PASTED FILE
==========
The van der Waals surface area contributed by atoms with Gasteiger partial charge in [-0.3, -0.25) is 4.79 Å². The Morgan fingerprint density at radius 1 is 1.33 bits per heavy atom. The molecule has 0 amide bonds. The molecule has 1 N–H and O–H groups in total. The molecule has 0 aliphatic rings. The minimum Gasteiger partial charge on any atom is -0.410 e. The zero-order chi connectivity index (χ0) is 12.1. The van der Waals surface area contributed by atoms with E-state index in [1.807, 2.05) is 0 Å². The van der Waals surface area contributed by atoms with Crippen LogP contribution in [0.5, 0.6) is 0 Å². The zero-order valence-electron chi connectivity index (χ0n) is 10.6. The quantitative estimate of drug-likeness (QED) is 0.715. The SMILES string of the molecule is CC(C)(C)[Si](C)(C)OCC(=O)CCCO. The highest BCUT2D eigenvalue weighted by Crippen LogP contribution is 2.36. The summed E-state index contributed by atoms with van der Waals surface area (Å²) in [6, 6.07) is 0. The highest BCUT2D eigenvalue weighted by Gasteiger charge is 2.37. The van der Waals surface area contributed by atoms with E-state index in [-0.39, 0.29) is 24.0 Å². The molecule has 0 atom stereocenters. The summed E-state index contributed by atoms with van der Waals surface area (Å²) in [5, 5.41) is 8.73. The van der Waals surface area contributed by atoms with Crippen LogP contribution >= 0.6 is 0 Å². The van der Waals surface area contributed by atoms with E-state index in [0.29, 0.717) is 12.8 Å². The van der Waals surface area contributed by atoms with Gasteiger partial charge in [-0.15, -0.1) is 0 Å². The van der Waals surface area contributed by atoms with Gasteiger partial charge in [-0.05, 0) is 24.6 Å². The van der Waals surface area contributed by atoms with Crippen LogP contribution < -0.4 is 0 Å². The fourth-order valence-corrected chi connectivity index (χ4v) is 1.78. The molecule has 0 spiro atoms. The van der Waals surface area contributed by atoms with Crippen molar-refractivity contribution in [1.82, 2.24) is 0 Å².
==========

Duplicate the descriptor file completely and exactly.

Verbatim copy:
The van der Waals surface area contributed by atoms with Gasteiger partial charge in [-0.3, -0.25) is 4.79 Å². The Morgan fingerprint density at radius 1 is 1.33 bits per heavy atom. The molecule has 0 amide bonds. The molecule has 1 N–H and O–H groups in total. The molecule has 0 aliphatic rings. The minimum Gasteiger partial charge on any atom is -0.410 e. The zero-order chi connectivity index (χ0) is 12.1. The van der Waals surface area contributed by atoms with E-state index in [1.807, 2.05) is 0 Å². The van der Waals surface area contributed by atoms with Crippen LogP contribution in [0.5, 0.6) is 0 Å². The zero-order valence-electron chi connectivity index (χ0n) is 10.6. The quantitative estimate of drug-likeness (QED) is 0.715. The SMILES string of the molecule is CC(C)(C)[Si](C)(C)OCC(=O)CCCO. The highest BCUT2D eigenvalue weighted by Crippen LogP contribution is 2.36. The summed E-state index contributed by atoms with van der Waals surface area (Å²) in [6, 6.07) is 0. The highest BCUT2D eigenvalue weighted by Gasteiger charge is 2.37. The van der Waals surface area contributed by atoms with E-state index in [-0.39, 0.29) is 24.0 Å². The molecule has 0 atom stereocenters. The summed E-state index contributed by atoms with van der Waals surface area (Å²) in [5, 5.41) is 8.73. The van der Waals surface area contributed by atoms with Crippen LogP contribution >= 0.6 is 0 Å². The van der Waals surface area contributed by atoms with E-state index in [0.29, 0.717) is 12.8 Å². The van der Waals surface area contributed by atoms with Gasteiger partial charge in [-0.15, -0.1) is 0 Å². The van der Waals surface area contributed by atoms with Gasteiger partial charge in [-0.05, 0) is 24.6 Å². The van der Waals surface area contributed by atoms with Crippen LogP contribution < -0.4 is 0 Å². The fourth-order valence-corrected chi connectivity index (χ4v) is 1.78. The molecule has 0 spiro atoms. The van der Waals surface area contributed by atoms with Crippen molar-refractivity contribution in [1.82, 2.24) is 0 Å².